The Return Illusion
November 10, 2016
“The asset allocation changes have performed as expected. In the seven fiscal years since the Great Recession of 2008, PSERS earned a net of fee return of 9.16 percent with significantly less risk, while materially outperforming a global 60/40 portfolio return of 7.85%.”
PSERS Chief Investment Officer James Grossman, Jr. from PSERS Press Release October 7, 2016
In the recent press release announcing results of the Pennsylvania School Employees Retirement System (PSERS) pension fund’s 2016 fiscal year, CIO James Grossman, Jr. suggested that asset allocation changes which diversified the fund away from exposure to the equity markets and into “non-correlated” asset classes had been a success, producing a lower-volatility portfolio which nonetheless exceeded the returns which would have accrued to a standard 60% equity/40% fixed income portfolio. This sounds as though the PSERS’ portfolio has been adeptly steered through some turbulent times, but unfortunately the PSERS fund remains a drastically underfunded plan which will continue to demand ramped-up contributions from the state and school districts.
An annual 9.16% return sounds great on paper, but, to borrow a sports analogy, what really matters is how you do on the field. On a historical basis, the PSERS’ fund has made little progress in improving its net asset value (NAV) during the current bull market. On June 30, 2009, the pension had an NAV of $ 42.995 billion, while at the end of June 2016, it reported an NAV of $50.2 billion—a measly 17% increase during a seven-year span in which the US equity indices tripled and interest rates fell (raising bond prices). Part of the problem is that the fund is cash-flow negative, paying out more in benefits and investment fees than it earns in interest, dividends, and other current income and receives in contributions combined. A dearth of cash-flow means that the fund is selling investments from its portfolio every year to make ends meet, and this weighs heavily on its NAV.
Faced with the persistent demand for cash, the PSERS fund would have been better served to place greater focus on increasing current income from its investments as well as reducing its investment fees and expenses. We compared the actual results of the PSERS fund with a 60/40 portfolio. The results are striking; the passive index portfolio would have ended June 2016 with $59.1 billion, a full $ 8.9 billion more than PSERS’s actual NAV.
Since the press release does not provide details on what Grossman specifically means by a global 60/40 portfolio, we chose a plain-vanilla index fund portfolio of 40% US equities/40% investment-grade bonds/20% international equities. Each year, the dividends received from the funds were used to pay out benefits in excess of the contributions provided by PSERS employees and employers and any additional monies were reinvested according to the 40/40/20 ratio. If, as in most years, the dividends were not sufficient to meet the required distributions to PSERS beneficiaries, shares were sold in the same 40/40/20 ratio to raise the cash.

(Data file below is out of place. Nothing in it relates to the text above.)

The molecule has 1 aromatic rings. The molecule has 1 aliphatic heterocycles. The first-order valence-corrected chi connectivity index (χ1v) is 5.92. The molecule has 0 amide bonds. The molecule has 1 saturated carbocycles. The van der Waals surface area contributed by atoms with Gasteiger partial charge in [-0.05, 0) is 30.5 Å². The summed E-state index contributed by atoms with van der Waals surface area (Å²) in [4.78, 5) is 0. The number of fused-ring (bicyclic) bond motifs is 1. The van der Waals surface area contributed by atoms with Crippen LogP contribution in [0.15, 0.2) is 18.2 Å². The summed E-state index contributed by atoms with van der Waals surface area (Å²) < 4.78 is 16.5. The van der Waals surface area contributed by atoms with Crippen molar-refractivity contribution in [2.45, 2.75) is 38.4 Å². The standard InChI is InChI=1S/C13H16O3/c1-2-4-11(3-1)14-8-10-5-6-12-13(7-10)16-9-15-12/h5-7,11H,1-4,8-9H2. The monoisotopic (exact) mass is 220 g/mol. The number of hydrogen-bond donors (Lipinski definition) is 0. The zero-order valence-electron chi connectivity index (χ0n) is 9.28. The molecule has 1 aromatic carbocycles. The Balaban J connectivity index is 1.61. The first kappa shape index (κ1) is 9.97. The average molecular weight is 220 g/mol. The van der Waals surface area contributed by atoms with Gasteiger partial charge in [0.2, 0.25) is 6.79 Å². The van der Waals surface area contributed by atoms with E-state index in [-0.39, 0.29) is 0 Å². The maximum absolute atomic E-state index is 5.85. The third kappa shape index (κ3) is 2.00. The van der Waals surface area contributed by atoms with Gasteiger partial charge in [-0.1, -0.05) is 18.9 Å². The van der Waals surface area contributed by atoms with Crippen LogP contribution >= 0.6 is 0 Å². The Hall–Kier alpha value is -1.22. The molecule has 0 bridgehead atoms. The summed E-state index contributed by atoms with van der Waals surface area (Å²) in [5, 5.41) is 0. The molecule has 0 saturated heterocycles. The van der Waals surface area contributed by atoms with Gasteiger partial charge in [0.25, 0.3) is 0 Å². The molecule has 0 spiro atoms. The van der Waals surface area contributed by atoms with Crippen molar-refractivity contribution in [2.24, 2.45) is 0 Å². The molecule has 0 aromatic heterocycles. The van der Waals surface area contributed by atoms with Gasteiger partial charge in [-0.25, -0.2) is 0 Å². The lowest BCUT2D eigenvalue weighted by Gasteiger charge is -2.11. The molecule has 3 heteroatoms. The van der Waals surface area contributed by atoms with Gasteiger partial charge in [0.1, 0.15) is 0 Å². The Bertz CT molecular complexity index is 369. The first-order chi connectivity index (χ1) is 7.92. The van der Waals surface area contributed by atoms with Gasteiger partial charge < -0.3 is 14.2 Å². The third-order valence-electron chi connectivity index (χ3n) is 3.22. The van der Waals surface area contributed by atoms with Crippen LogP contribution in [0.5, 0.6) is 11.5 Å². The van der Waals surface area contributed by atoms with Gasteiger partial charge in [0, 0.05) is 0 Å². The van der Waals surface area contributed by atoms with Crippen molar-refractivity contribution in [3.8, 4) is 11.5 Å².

One major advantage of the passive portfolio is the greater cash flow received—driven by the higher current yield and the lack of external investment fees in the index funds. The PSERS fund averaged $489 million annually in investment fees over the last seven years. This led to a consistently larger asset-drawdown for the PSERS fund than would have been experienced in the index portfolio.
While past results are no guarantor of future performance, a passive income portfolio would make sense for a pension fund like PSERS which finds itself with a consistent cash-flow mismatch between inflows and distributions. We would welcome the opportunity to discuss this approach with any concerned parties.
The opinions voiced in this material are for general information only and are not intended to provide specific advice or recommendations for any individual. To determine which investment(s) may be appropriate for you, consult your financial advisor prior to investing. All performance referenced is historical and is no guarantee of future results. All indices are unmanaged and cannot be invested into directly.
Securities offered through LPL Financial, member FINRA/SIPC. Investment advice offered through Great Valley Advisor Group, a Registered Investment Advisor. Great Valley Advisor Group and Doylestown Wealth Management, Inc. are separate entities from LPL Financial.